– Sens. Chuck Grassley (R-Iowa) joined Sen. John Cornyn (R-Texas) and a
bipartisan group of senators to introduce the NICS Denial Notification
Act, which would help states enforce existing laws against individuals
who attempt to purchase firearms but have no legal right to do so. This bill
would require federal authorities to alert state and local law enforcement
within 24 hours when an ineligible individual lies on a background check and
tries to purchase a firearm.
Federal officials are notified when individuals, including convicted felons,
fugitives, and domestic abusers, who are legally prohibited from purchasing a
firearm, try to buy a gun but fail a National Instant Criminal Background Check
System (NICS) background check. These attempted purchases often violate federal
and state laws.
Under current law, however, federal authorities are not required to notify
state law enforcement when a prohibited person attempts to buy a
gun. The NICS Denial Notification Act ensures
that state law enforcement receives notification when a prohibited person
attempts to purchase a firearm. It is critical to close this information gap
since state law enforcement investigates and prosecutes most of the firearm
denial cases in our justice system.
In the 13 states that utilize their own background check system, state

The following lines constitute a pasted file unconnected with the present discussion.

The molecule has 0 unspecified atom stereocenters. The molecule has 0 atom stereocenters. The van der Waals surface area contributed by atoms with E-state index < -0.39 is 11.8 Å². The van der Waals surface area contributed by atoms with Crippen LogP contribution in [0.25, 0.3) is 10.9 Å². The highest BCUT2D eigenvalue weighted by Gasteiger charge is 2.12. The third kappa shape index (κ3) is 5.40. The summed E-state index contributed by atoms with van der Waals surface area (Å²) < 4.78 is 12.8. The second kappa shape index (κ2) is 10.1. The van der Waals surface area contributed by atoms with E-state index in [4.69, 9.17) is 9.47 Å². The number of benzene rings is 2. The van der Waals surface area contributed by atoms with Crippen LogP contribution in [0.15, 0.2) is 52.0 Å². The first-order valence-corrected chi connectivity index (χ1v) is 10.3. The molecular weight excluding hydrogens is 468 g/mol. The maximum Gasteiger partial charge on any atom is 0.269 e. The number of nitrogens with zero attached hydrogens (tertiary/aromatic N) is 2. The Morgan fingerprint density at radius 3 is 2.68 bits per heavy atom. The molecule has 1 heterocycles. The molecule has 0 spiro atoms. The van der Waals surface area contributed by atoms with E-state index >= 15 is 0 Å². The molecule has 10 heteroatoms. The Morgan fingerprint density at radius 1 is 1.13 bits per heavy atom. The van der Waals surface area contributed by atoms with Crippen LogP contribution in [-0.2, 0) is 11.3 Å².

authorities are already aware when a prohibited person fails a background
check, and local law enforcement can then decide whether to investigate.
However, in the 37 states and the District of Columbia that rely on the NICS
system to determine if someone is a legally prohibited from possessing a
firearm, local authorities generally are not aware when an individual “lies and
tries” to purchase a firearm. Individuals who are willing to "lie and
try" to buy a firearm may be dangerous and more likely to obtain guns
through other means. As a result, these states and D.C. lack crucial law
enforcement intelligence that could be used to keep their communities safe.
The NICS Denial Notification Act would:
federal authorities to alert state law enforcement of background checks
denials, so that state authorities can decide whether to investigate and
prosecute these denied individuals.
- Require DOJ
to publish an annual report with statistics about its prosecution of
background check denial cases, so Congress and voters can hold federal
legislation is endorsed by the Fraternal Order of Police, the Major Cities
Chiefs Association, the Federal Law Enforcement Officers Association, the
National District Attorneys Association, the National Domestic Violence
Hotline, the National Coalition Against Domestic Violence, Everytown for Gun
Safety, and Giffords.